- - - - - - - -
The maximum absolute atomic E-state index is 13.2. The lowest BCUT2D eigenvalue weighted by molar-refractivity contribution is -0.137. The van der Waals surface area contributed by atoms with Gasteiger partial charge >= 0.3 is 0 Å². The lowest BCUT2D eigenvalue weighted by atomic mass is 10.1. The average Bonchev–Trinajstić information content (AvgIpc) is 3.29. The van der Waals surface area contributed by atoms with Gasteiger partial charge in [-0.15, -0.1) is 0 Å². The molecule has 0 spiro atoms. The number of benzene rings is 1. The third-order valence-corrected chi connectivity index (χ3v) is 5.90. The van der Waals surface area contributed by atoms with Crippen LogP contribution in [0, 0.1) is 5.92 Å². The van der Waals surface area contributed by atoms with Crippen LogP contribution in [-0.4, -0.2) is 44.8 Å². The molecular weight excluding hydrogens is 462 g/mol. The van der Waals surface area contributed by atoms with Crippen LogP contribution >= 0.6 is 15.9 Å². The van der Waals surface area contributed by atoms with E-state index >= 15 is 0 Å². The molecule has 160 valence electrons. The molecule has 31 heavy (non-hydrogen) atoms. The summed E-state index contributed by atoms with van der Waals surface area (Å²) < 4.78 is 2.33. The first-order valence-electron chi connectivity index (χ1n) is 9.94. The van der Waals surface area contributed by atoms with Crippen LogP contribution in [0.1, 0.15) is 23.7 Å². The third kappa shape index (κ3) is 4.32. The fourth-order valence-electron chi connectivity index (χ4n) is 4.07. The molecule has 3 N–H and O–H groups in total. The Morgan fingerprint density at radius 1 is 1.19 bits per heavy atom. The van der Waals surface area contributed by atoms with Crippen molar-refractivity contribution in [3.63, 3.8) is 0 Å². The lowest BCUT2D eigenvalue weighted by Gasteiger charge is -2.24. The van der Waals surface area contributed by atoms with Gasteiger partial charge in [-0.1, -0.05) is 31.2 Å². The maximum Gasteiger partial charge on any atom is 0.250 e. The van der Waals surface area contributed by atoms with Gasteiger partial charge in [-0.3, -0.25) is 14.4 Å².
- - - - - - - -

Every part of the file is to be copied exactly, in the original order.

The maximum absolute atomic E-state index is 13.2. The lowest BCUT2D eigenvalue weighted by molar-refractivity contribution is -0.137. The van der Waals surface area contributed by atoms with Gasteiger partial charge >= 0.3 is 0 Å². The lowest BCUT2D eigenvalue weighted by atomic mass is 10.1. The average Bonchev–Trinajstić information content (AvgIpc) is 3.29. The van der Waals surface area contributed by atoms with Gasteiger partial charge in [-0.15, -0.1) is 0 Å². The molecule has 0 spiro atoms. The number of benzene rings is 1. The third-order valence-corrected chi connectivity index (χ3v) is 5.90. The van der Waals surface area contributed by atoms with Crippen LogP contribution in [0, 0.1) is 5.92 Å². The van der Waals surface area contributed by atoms with Crippen LogP contribution in [-0.4, -0.2) is 44.8 Å². The molecular weight excluding hydrogens is 462 g/mol. The van der Waals surface area contributed by atoms with Crippen LogP contribution >= 0.6 is 15.9 Å². The van der Waals surface area contributed by atoms with E-state index >= 15 is 0 Å². The molecule has 160 valence electrons. The molecule has 31 heavy (non-hydrogen) atoms. The summed E-state index contributed by atoms with van der Waals surface area (Å²) < 4.78 is 2.33. The first-order valence-electron chi connectivity index (χ1n) is 9.94. The van der Waals surface area contributed by atoms with Crippen LogP contribution in [0.1, 0.15) is 23.7 Å². The third kappa shape index (κ3) is 4.32. The fourth-order valence-electron chi connectivity index (χ4n) is 4.07. The molecule has 3 N–H and O–H groups in total. The Morgan fingerprint density at radius 1 is 1.19 bits per heavy atom. The van der Waals surface area contributed by atoms with Crippen molar-refractivity contribution in [3.63, 3.8) is 0 Å². The lowest BCUT2D eigenvalue weighted by Gasteiger charge is -2.24. The van der Waals surface area contributed by atoms with Gasteiger partial charge in [-0.1, -0.05) is 31.2 Å². The maximum Gasteiger partial charge on any atom is 0.250 e. The van der Waals surface area contributed by atoms with Gasteiger partial charge in [-0.3, -0.25) is 14.4 Å².